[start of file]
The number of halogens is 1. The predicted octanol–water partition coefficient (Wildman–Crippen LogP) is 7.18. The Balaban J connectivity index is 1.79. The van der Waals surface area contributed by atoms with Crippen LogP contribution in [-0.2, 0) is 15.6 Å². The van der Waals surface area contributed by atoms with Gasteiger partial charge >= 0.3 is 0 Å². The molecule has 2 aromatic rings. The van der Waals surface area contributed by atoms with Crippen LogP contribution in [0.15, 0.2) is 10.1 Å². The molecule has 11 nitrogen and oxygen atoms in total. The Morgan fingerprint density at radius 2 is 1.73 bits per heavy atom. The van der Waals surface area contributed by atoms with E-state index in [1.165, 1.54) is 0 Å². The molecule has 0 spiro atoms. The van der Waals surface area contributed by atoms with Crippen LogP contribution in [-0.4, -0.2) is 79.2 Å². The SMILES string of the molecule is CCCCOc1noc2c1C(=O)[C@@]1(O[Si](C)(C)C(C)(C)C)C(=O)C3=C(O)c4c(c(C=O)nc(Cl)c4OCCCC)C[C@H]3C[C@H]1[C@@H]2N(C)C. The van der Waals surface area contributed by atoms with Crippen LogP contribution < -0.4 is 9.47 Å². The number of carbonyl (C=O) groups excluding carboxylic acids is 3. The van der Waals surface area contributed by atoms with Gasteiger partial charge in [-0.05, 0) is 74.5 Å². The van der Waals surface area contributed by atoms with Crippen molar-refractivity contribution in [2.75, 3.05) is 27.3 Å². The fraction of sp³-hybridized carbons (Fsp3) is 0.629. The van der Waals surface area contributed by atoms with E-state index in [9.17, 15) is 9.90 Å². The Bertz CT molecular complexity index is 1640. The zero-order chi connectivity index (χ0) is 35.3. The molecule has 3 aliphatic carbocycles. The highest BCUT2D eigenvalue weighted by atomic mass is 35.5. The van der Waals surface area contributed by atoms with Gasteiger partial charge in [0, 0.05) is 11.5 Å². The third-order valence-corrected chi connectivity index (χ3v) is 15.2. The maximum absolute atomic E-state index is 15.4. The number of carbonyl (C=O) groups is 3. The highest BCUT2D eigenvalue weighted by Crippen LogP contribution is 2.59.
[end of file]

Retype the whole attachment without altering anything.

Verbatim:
The number of halogens is 1. The predicted octanol–water partition coefficient (Wildman–Crippen LogP) is 7.18. The Balaban J connectivity index is 1.79. The van der Waals surface area contributed by atoms with Crippen LogP contribution in [-0.2, 0) is 15.6 Å². The van der Waals surface area contributed by atoms with Gasteiger partial charge >= 0.3 is 0 Å². The molecule has 2 aromatic rings. The van der Waals surface area contributed by atoms with Crippen LogP contribution in [0.15, 0.2) is 10.1 Å². The molecule has 11 nitrogen and oxygen atoms in total. The Morgan fingerprint density at radius 2 is 1.73 bits per heavy atom. The van der Waals surface area contributed by atoms with E-state index in [1.165, 1.54) is 0 Å². The molecule has 0 spiro atoms. The van der Waals surface area contributed by atoms with Crippen LogP contribution in [-0.4, -0.2) is 79.2 Å². The SMILES string of the molecule is CCCCOc1noc2c1C(=O)[C@@]1(O[Si](C)(C)C(C)(C)C)C(=O)C3=C(O)c4c(c(C=O)nc(Cl)c4OCCCC)C[C@H]3C[C@H]1[C@@H]2N(C)C. The van der Waals surface area contributed by atoms with Crippen LogP contribution < -0.4 is 9.47 Å². The number of carbonyl (C=O) groups excluding carboxylic acids is 3. The van der Waals surface area contributed by atoms with Gasteiger partial charge in [-0.05, 0) is 74.5 Å². The van der Waals surface area contributed by atoms with Crippen molar-refractivity contribution in [2.75, 3.05) is 27.3 Å². The fraction of sp³-hybridized carbons (Fsp3) is 0.629. The van der Waals surface area contributed by atoms with E-state index in [9.17, 15) is 9.90 Å². The Bertz CT molecular complexity index is 1640. The zero-order chi connectivity index (χ0) is 35.3. The molecule has 3 aliphatic carbocycles. The highest BCUT2D eigenvalue weighted by atomic mass is 35.5. The van der Waals surface area contributed by atoms with Gasteiger partial charge in [0, 0.05) is 11.5 Å². The third-order valence-corrected chi connectivity index (χ3v) is 15.2. The maximum absolute atomic E-state index is 15.4. The number of carbonyl (C=O) groups is 3. The highest BCUT2D eigenvalue weighted by Crippen LogP contribution is 2.59.